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Behind the HeadlinesVirtual attendance on High Holidays was in tens of thousands

WATCH: Rabbi Elliot Cosgrove, ‘US Judaism needs to be Netflix, not Blockbuster’

Mitzvah apps? The spiritual leader of one of America’s largest and most influential congregations predicts a digital-spiritual revolution will last well beyond the COVID era

Times of Israel Deputy Editor Amanda Borschel-Dan speaks with Park Avenue Synagogue Rabbi Elliot Cosgrove on the Behind the Headlines video series, October 28, 2020. (Times of Israel)
Times of Israel Deputy Editor Amanda Borschel-Dan speaks with Park Avenue Synagogue Rabbi Elliot Cosgrove on the Behind the Headlines video series, October 28, 2020. (Times of Israel)

Two years after the massacre at Pittsburgh, deep in the throes of the coronavirus crisis, and just ahead of a polarizing United States presidential election, Park Avenue Synagogue Rabbi Elliot Cosgrove says change is in the air — and a radical reinvention of American Judaism is just what the times are calling for.

Speaking on October 28 to ToI Deputy Editor Amanda Borschel-Dan on the new Behind the Headlines video series available exclusively to the Times of Israel Community, Cosgrove says an updated version of American Jewry is the new reality, not an abstract concept, brought on by the COVID era. And now that the genie is out of the bottle, he says, things will never be the same.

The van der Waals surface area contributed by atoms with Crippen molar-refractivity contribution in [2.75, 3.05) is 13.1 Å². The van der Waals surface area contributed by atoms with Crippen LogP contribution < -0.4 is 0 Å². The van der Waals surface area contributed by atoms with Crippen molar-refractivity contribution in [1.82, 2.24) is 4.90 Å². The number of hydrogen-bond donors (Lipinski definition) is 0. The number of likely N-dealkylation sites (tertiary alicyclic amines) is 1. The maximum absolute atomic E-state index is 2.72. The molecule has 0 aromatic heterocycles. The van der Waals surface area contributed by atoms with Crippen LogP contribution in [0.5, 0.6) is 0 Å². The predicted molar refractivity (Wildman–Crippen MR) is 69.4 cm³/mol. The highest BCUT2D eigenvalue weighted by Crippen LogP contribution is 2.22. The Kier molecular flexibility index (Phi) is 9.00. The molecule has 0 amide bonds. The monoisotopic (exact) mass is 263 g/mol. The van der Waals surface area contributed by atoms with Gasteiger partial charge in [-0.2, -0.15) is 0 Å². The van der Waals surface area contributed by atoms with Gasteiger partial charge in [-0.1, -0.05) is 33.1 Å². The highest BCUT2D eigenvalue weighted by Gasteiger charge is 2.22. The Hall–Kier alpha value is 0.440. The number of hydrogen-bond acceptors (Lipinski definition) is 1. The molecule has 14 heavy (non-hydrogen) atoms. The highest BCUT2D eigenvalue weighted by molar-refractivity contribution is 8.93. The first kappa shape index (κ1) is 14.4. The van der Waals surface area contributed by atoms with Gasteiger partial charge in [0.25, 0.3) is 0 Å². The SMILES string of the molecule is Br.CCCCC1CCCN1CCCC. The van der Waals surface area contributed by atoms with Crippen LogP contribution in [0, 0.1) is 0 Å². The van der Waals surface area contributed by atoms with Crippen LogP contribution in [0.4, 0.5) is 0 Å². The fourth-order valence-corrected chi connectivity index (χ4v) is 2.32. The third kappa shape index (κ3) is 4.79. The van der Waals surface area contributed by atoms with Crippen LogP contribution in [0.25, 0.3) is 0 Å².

Cosgrove is a leading voice in Conservative Judaism and has served as head rabbi of New York’s 138-year-old Park Avenue Synagogue since 2008. He is the author of 11 collections of selected sermons, and his essays and op-eds frequently appear in leading publications.

Posing dueling challenges of a people thirsting for spirituality but lacking the tools to perform Judaism’s often complex rituals, Cosgrove outlines aspects of a plan to bring Jewish life into the tech-savvy 21st century.

Illustrative: From left: Park Avenue Synagogue chairman Marc Becker, former Israeli prime minister Ehud Barak, PAS rabbi Elliot Cosgrove, and PAS president Natalie Barth, December 2018. (Charles Savenor)

But he’s careful to point out that the synagogue’s role as beit knesset, house of gathering, must not be lost in the digital age.

He speaks about what the nation’s Jews can do as a whole to ensure that both large communities such as his own, and smaller, more intimate communities around the country, can continue to thrive. He envisions a synergy facilitated by the national leadership on down, where large and small congregations strengthen each play to their strengths to help the other.

He also offers an ancient Jewish teaching to help people stay centered amid the political and social upheaval surrounding the unusually controversial presidential elections coming up next week.

This is, he says, “not the stuff they teach you in rabbinical school.”

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